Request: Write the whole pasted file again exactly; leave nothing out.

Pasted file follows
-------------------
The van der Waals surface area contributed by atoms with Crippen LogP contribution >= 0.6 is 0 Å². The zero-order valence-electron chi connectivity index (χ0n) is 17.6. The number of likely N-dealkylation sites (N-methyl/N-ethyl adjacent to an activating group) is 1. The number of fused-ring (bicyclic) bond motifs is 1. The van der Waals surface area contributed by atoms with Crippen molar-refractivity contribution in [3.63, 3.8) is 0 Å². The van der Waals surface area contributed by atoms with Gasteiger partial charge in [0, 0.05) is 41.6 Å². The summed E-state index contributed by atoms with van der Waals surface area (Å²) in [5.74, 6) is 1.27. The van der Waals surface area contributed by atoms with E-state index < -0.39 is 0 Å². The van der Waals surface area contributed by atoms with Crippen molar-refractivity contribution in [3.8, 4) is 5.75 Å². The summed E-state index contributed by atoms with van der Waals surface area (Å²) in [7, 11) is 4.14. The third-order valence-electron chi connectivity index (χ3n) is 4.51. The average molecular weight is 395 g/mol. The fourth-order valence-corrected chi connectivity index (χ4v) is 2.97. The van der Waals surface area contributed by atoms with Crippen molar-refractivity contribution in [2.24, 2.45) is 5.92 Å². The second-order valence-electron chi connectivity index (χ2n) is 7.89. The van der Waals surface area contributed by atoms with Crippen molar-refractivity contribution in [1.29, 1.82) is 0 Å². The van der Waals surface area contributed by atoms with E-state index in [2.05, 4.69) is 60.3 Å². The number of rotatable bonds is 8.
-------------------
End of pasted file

The van der Waals surface area contributed by atoms with Crippen LogP contribution >= 0.6 is 0 Å². The zero-order valence-electron chi connectivity index (χ0n) is 17.6. The number of likely N-dealkylation sites (N-methyl/N-ethyl adjacent to an activating group) is 1. The number of fused-ring (bicyclic) bond motifs is 1. The van der Waals surface area contributed by atoms with Crippen molar-refractivity contribution in [3.63, 3.8) is 0 Å². The van der Waals surface area contributed by atoms with Gasteiger partial charge in [0, 0.05) is 41.6 Å². The summed E-state index contributed by atoms with van der Waals surface area (Å²) in [5.74, 6) is 1.27. The van der Waals surface area contributed by atoms with E-state index < -0.39 is 0 Å². The van der Waals surface area contributed by atoms with Crippen molar-refractivity contribution in [3.8, 4) is 5.75 Å². The summed E-state index contributed by atoms with van der Waals surface area (Å²) in [7, 11) is 4.14. The third-order valence-electron chi connectivity index (χ3n) is 4.51. The average molecular weight is 395 g/mol. The fourth-order valence-corrected chi connectivity index (χ4v) is 2.97. The van der Waals surface area contributed by atoms with Crippen molar-refractivity contribution in [2.24, 2.45) is 5.92 Å². The second-order valence-electron chi connectivity index (χ2n) is 7.89. The van der Waals surface area contributed by atoms with Crippen molar-refractivity contribution in [1.29, 1.82) is 0 Å². The van der Waals surface area contributed by atoms with E-state index in [2.05, 4.69) is 60.3 Å². The number of rotatable bonds is 8.